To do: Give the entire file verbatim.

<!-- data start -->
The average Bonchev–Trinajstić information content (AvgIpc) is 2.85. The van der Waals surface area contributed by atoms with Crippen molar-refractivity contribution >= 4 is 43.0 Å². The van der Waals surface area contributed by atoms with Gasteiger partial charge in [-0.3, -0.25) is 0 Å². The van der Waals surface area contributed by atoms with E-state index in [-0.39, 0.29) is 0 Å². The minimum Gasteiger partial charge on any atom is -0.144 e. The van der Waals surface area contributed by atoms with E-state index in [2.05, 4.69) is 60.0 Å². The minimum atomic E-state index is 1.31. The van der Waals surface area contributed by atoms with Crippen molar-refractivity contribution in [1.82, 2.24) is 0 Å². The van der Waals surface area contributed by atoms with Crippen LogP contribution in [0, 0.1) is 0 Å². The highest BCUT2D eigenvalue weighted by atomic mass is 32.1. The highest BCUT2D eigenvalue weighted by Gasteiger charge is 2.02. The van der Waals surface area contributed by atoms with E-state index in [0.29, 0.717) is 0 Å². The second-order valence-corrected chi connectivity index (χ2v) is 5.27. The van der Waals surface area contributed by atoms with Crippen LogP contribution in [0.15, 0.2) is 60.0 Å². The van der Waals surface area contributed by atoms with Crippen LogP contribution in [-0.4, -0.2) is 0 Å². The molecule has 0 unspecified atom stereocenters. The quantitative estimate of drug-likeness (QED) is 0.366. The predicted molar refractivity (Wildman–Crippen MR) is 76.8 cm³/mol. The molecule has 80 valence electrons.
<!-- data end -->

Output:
The average Bonchev–Trinajstić information content (AvgIpc) is 2.85. The van der Waals surface area contributed by atoms with Crippen molar-refractivity contribution >= 4 is 43.0 Å². The van der Waals surface area contributed by atoms with Gasteiger partial charge in [-0.3, -0.25) is 0 Å². The van der Waals surface area contributed by atoms with E-state index in [-0.39, 0.29) is 0 Å². The minimum Gasteiger partial charge on any atom is -0.144 e. The van der Waals surface area contributed by atoms with E-state index in [2.05, 4.69) is 60.0 Å². The minimum atomic E-state index is 1.31. The van der Waals surface area contributed by atoms with Crippen molar-refractivity contribution in [1.82, 2.24) is 0 Å². The van der Waals surface area contributed by atoms with Crippen LogP contribution in [0, 0.1) is 0 Å². The highest BCUT2D eigenvalue weighted by atomic mass is 32.1. The highest BCUT2D eigenvalue weighted by Gasteiger charge is 2.02. The van der Waals surface area contributed by atoms with E-state index in [0.29, 0.717) is 0 Å². The second-order valence-corrected chi connectivity index (χ2v) is 5.27. The van der Waals surface area contributed by atoms with Crippen LogP contribution in [0.15, 0.2) is 60.0 Å². The van der Waals surface area contributed by atoms with Crippen LogP contribution in [-0.4, -0.2) is 0 Å². The molecule has 0 unspecified atom stereocenters. The quantitative estimate of drug-likeness (QED) is 0.366. The predicted molar refractivity (Wildman–Crippen MR) is 76.8 cm³/mol. The molecule has 80 valence electrons.